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Air Commodore Alan Deere DSO DFC* (deceased)
*Signature Value : £80
|Top scoring New Zealand Ace with 22 victories, Deere was born in Auckland on December 12th 1917. Alan Deere would become one of the RAFs finest pilots. Joining the RAF in 1937, in September 1938 Al Deere was posted to No.54 Sqn at the time flying Gloster Gladiators, then in early 1940 the Squadron converted to Spitfires. His first brush with death happened when his oxygen failed while at altitude and ke blacked out, coming to only in time to pull his aircraft out of a dive and certain death. At the beginning of May 1940 Deere took part in the intensive air war over Dunkirk and on 23rd May 1940 Deere took part in a daring rescue operation. He and Pilot Officer Allen escorted their flight commander, James Leathart, to France where he was to land a Miles Master trainer and pick up the CO of 74 Squadron who had made a forced landing on the airfield at Calais-Marck. While the pick up was made, Alan Deere was at low level with Pilot Officer Allen at 8000 feet. As Flight Commander James Leathart prepared for take off in the Master, Pilot Offcier Allen spotted a flight o Bf109s coming their way. |
Deere scored his first victory, as a strafing Bf109 pulled out of its dive, presenting a perfect target. Deere fired a short burst and the aircraft stalled and then crashed into the sea. Deere, climbing to help Allen, crossed the path of two 109’s, one of which turned towards him. Deere also turned, firing at the second one, which rolled over and dived away. Pursuing the first one, he caught up at treetop height and pursued him, firing off his remaining ammunition before the German headed for home. During the whole event Deere and Allen accoutned for three Bf109s shot down and three damaged. All three aircraft returned to their base at RAF Hornchurch.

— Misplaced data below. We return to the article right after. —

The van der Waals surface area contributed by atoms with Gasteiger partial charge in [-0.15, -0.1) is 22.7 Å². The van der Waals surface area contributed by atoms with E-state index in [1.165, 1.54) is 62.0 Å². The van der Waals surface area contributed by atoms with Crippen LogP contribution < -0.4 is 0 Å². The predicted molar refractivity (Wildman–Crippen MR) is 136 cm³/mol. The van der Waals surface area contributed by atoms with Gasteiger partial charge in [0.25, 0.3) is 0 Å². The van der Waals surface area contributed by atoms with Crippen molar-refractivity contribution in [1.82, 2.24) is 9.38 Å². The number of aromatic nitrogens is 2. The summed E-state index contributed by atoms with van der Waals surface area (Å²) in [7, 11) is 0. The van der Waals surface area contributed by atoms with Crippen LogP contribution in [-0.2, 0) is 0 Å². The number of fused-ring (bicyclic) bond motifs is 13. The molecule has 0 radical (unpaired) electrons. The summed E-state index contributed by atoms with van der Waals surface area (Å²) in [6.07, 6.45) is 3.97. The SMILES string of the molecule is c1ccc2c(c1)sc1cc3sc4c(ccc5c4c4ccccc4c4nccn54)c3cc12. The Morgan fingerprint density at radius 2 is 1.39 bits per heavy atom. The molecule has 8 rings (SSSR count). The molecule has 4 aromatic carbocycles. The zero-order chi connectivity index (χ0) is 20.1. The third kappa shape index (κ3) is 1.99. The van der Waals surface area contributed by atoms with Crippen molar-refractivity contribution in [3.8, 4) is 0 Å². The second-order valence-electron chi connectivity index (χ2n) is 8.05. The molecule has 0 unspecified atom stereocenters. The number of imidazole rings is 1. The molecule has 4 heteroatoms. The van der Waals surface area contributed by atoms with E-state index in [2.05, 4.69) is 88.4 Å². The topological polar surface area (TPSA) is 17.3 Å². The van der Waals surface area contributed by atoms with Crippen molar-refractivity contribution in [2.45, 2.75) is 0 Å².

During four days - 23rd to 29th May - Deere shot down three Bf109’s and three Bf110’s but his luck ran out and he was shot down over Dunkirk while attacking a Dornier Do17 and luckily managed a forced landing in Belgium where he optained a bicycle and cycled to Dunkirk where he managed to get on a destroyer and returned to Hornchurch within 30 hours of taking off. In June he was decorated with the DFC by the King at a special ceremony at Hornchurch. Alan Deere destroyed seven more enemy fighters and one bomber during the Battle of Britian and was awarded a Bar to the DFC. In January 1941 became an Operations Room Controller. He returned to operations on 7th May 1941, joining 602 Squadron in Scotland as a Flight Commander.
On August 1st 1941 Alan Deere took command of 602 Squadron and on that day destroyed a Bf109. When his second operational tour ended in January 1942 Deere went to the USA to lecture on fighter tactics. In May 1942, he took command of 403 Squadron, commanding the squadron until August before being posted to staff duties. During a temporary attachment to 611 Squadron in February 1943 Deere destroyed an Fw190. Some days later he was appointed Wing Leader at Biggin Hill. He flew 121 sorties during his six months leadership and by this time his tally was twenty-two confirmed victories, ten probables and eighteen damaged.